One of the greatest compliments I receive isn’t related to my new weight or size at all. It has more to do with my attitude, which is largely positive and hopeful these days. Not that it’s always been that way, nor is it always that way now. But I’ve come a long way in learning how to manage my thoughts in a positive way.
The first problem with thoughts is that it’s so easy to have them. In fact, it’s damn near impossible NOT to have them. Have you ever tried that? NOT thinking? I can’t do it, even with meditation. Or even medication. But I digress.
The second problem with thoughts is that we frequently accept them as gospel and then let them become our reality. That old self-fulfilling prophecy at work, which is too bad because many times our thoughts are simply automatic reactions in the face of fear or challenge or change–any situation to which we’re conditioned to shy away from. In and of themselves, these thoughts aren’t much of a problem, other than a waste of time, but if we accept them as truth and let them direct our future, then our thoughts are controlling us and prescribing our destiny. And that’s not what we want, is it?
In in his book Healing ADD: The Breakthrough Program That Allows You to See and Heal the 6 Types of ADD, author Daniel G. Amen, MD describes some of the reasons we can’t always believe what we think. He calls these thoughts ANTS, Automatic Negative Thoughts, and likens them to ants on a picnic. One isn’t a problem, two is merely an irritant, but many more than that and your picnic is ruined.
I’m listing Dr. Amen’s ANTS below, with his words in bold (red text reflects the dreaded red ants, the worst ants of all!) My weight-centric comments are in regular old ordinary font, as befits my non-MD, non-author status. As a disclaimer, I will go ahead and confess to you now that I am currently or have been in the past guilty of ALL of these behaviors.
9 Ways Our Thoughts Lie to Us
1. “All or nothing” – We tend to see ourselves as 100% successful or total failures. It’s all good or all bad. I’ve done it, and I’ve seen some of you do it, too. A person has a good week with exercise and nutrition, but because they ate a donut on Saturday, the week was a complete flop. Not even close to the truth.
2. “Always” thinking – I always mess up. I always give in. Ever had those thoughts? I go so far as to include “Never” thinking in here as well. I never stick with it. We need to challenge those thoughts, because they simply aren’t true. Even if the successes were short-lived, they still happened. I’m not the only one who can now testify that history doesn’t have to repeat itself, especially if it’s revisionist history to begin with.
3. Focusing on the negative – Some of us have a tendency to see only the bad and forget (even if temporarily) the good. In limiting some of my favorite foods to become healthier, I sometimes had to fight off the “It’s not fair (bad) that I have to do this” thinking. I did it by arguing back to myself, “No, it’s not fair, but I’ll benefit more by doing it this way.” I trumped a bad with a good.
4. Fortune-telling – Trying to predict the worst possible outcome to a situation used to be one of my worst habits. I’ve seen other folks doing this as well. We have a social gathering to attend, and we automatically “know” we’re going to go way off our eating plans. We make it a fact before it ever occurs. A good way around it is to visualize yourself being successful. As Dr. Amen wrote, “If you’re going to try to predict the future, why not predict the best?”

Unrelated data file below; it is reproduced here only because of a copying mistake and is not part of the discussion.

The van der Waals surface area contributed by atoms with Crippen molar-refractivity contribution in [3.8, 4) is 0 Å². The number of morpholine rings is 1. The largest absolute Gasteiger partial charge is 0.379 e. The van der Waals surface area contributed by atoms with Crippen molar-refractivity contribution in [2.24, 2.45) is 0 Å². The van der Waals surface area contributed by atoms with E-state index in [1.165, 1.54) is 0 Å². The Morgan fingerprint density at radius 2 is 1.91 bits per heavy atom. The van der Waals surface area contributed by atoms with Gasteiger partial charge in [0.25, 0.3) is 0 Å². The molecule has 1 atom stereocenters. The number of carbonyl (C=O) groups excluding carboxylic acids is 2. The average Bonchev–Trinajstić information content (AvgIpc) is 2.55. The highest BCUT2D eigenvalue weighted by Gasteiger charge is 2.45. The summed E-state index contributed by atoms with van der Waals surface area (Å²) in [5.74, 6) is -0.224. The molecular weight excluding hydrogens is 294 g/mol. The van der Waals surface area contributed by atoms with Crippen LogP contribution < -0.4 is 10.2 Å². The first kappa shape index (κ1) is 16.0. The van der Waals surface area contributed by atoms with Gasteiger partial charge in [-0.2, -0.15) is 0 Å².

5. Mind Reading – In addition to fortune telling, we’re also capable of mind reading. Or think we are. We never really know what other people are thinking, so it’s futile to base our behaviors on what WE think others are thinking about us.
6. Thinking with your feelings – Feelings can lie to us, too. We should look for evidence to support a feeling before letting it take hold in our thoughts and become our reality.
7. Guilt beatings – Should. Must. Have to. Words guaranteed to make us want to run the other direction, which often leads to feelings of failure. One way to combat guilt is to change our language. For example, I must exercise today becomes I want to exercise today. I have to eat tuna again today might be more tolerable as Eating tuna again will give me the protein boost I need. Silly? Possibly. Effective? Definitely.
8. Labeling – If you’re reading (or writing) this blog, chances are slim you haven’t labeled yourself negatively in some way. Fat. Lazy. Stupid. Those are just a few that come to mind. As a success strategy, it’s not really very effective.
9. Blaming – Dr. Amen refers to blaming as “the most poisonous red ant of all” and I agree. I’ve blamed family members for nutritional sabotage, even though I was the one holding the fork. I’ve blamed finances for a lack of exercise, even though walking around the block was F-R-E-E. Blaming other people takes away our power to change anything.
I still have my moments (hours/days) when I struggle to fight off one or more ANTS. I’ll continue to have these times in the future. You know, with me being human and all. But by recognizing ANTS for what they are and fighting past them, I’m able to remove unreasonable obstacles in my path. You can, too, and here are a few pieces of ammunition:
– teach yourself to recognize your ANT demons
– write them down
– talk back to them
– argue them into a corner
– squash them like the bugs they are
As I wrote earlier, I am or have been guilty of all of these at one time or another. What are the ANTS you have to deal with? How do you do it? What, if anything, will you change in the future?